"The first," began Wells, "was at Wardell Place. There was light at the big, south-east window, and one on the floor above." There was a quick turning of heads among the men who had aided in the search, and an exchange of whispers. "Then," Wells went on, "there was a bright light at Sam Rand's, jest acrost the creek."
"A bright light, you say; did you learn the cause?"
"The doctor's gig was at the gate. The baby was sick."
There was a giggle from Jonas Wiggins' party in the far corner.
"And the two persons whom you saw—was the doctor one of them?"
"Yes, sir, it was Doctor Bates."
"Yes. And the other person, who was that?"
Wells moved forward a step.
"The other was a lady," he said, in a hesitating manner.
"A lady! Name her."
"It was Miss Ora Wardell."
The coroner bit his lip. Ora Wardell was the orphan daughter of one of Pomfret's wealthiest citizens, but lately deceased; the only daughter, and the mistress of Wardell Place, which stood upon the Avenue, directly east of St. Mark's Church, and upon the same side of the street. The front of the stately residence faced the east upon Laurel Place, the side entrance and a spacious lawn looking upon the Avenue, and the rear wall of the garden separating the Wardell grounds from those surrounding and enclosing the church.
"It seems hardly needful to bring Miss Wardell's name into this affair, Wells," the coroner admonished. "But since it is done, you may state, briefly, how you chanced to encounter Miss Wardell at such an hour,—and where?"
"There were three of us that set out from here together, sir, as you may remember. And when we had got ourselves a lantern apiece we divided up, and I happened to take the north side of the Avenue, with Holt on the other side. When we came to the fence about Wardell Place, I noticed the lights inside and sort of halted, and without thinking, lifted up my lantern so that it shone right through that little arch that stands a little ways from the palings, and it shone full upon Miss Wardell."
"Well! go on," commanded the coroner crisply. "Miss Wardel had heard the noise, I suppose, through her open library window, and had come out to see what had happened, eh?"| | 32
"Yes, sir. That's jest what she said She had one of the men servants with her, and she told him to wait fur her there, and then she come down to the palings quick as soon as she knew who it was standin' there; she said she had been settin' up late readin', and had heard noises down here, and finally had ventured out to see what was up."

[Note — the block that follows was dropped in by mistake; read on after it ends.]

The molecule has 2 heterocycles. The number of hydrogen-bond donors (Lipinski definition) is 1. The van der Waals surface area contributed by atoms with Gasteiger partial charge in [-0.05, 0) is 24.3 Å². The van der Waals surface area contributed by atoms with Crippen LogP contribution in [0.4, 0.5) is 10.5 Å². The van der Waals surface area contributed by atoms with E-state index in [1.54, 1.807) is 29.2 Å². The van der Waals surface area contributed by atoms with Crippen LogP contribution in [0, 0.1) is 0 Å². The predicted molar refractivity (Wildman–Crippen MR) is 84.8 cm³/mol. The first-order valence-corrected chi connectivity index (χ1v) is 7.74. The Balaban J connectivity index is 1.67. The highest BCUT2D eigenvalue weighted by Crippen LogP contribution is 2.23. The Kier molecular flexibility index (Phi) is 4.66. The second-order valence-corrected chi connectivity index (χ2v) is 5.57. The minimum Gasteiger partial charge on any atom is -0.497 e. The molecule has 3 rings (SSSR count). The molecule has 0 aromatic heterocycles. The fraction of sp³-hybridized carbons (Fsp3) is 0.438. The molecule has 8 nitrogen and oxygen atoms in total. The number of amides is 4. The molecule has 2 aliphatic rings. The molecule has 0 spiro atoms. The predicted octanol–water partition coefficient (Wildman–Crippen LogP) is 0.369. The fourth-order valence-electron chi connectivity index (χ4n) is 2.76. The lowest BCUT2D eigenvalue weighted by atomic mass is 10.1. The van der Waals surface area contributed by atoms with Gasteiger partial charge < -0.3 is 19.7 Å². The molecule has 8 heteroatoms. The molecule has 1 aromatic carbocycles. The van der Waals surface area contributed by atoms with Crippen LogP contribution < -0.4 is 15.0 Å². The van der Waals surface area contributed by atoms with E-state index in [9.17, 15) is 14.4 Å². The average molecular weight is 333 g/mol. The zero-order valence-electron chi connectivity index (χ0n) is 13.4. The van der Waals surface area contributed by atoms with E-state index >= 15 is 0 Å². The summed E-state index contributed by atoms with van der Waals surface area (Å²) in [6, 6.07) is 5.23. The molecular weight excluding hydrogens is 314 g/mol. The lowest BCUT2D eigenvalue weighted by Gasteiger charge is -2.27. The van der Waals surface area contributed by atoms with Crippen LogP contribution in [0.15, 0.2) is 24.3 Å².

"Yes, yes; I see. Quite natural; but if that is all, Wells, no more need be said. I am sorry that Miss Wardell has been shocked by this sad affair, as she must have been. Have you anything more that bears upon our case?"
"Yes, sir; though, if Miss Wardell hadn't a come down to speak to me, I shouldn't a had."
"What do you mean, Wells?"
"I mean that Miss Wardell give me the only clue I've caught on to yet."
Liscom started; and all through the room there was a general stir of interest.
"What was that clue?" demanded the coroner.
"When I told her what had happened, she sort of caught her breath, and she said, 'Then I heard him!—I must have heard him!' and she went on to tell that a little while before, while she sat readin' not far from the open window, she heard someone come runnin' down the road, and not on the walk, as would seem natural; she said she kind of laid down her book and sat listenin', thinkin' how queer it was that the person did not go on the walk; and just then she heard the sound of a horse's feet goin' along on Laurel Place. Then, just when she began to read again, all at once the bell began to ring; and then she began to wonder where the fire could be. And after a bit she called one of her servin' men and came outside, as anyone naturally would."
Wells turned away as if there was no more to be said; and the coroner asked sharply:
"Is that all, Wells?"
"Yes, sir; that's all."
Sheriff Carton leaned forward.
"I think Miss Wardell should be called," he said.
Wells, who was just about to resume his seat, drew himself erect again.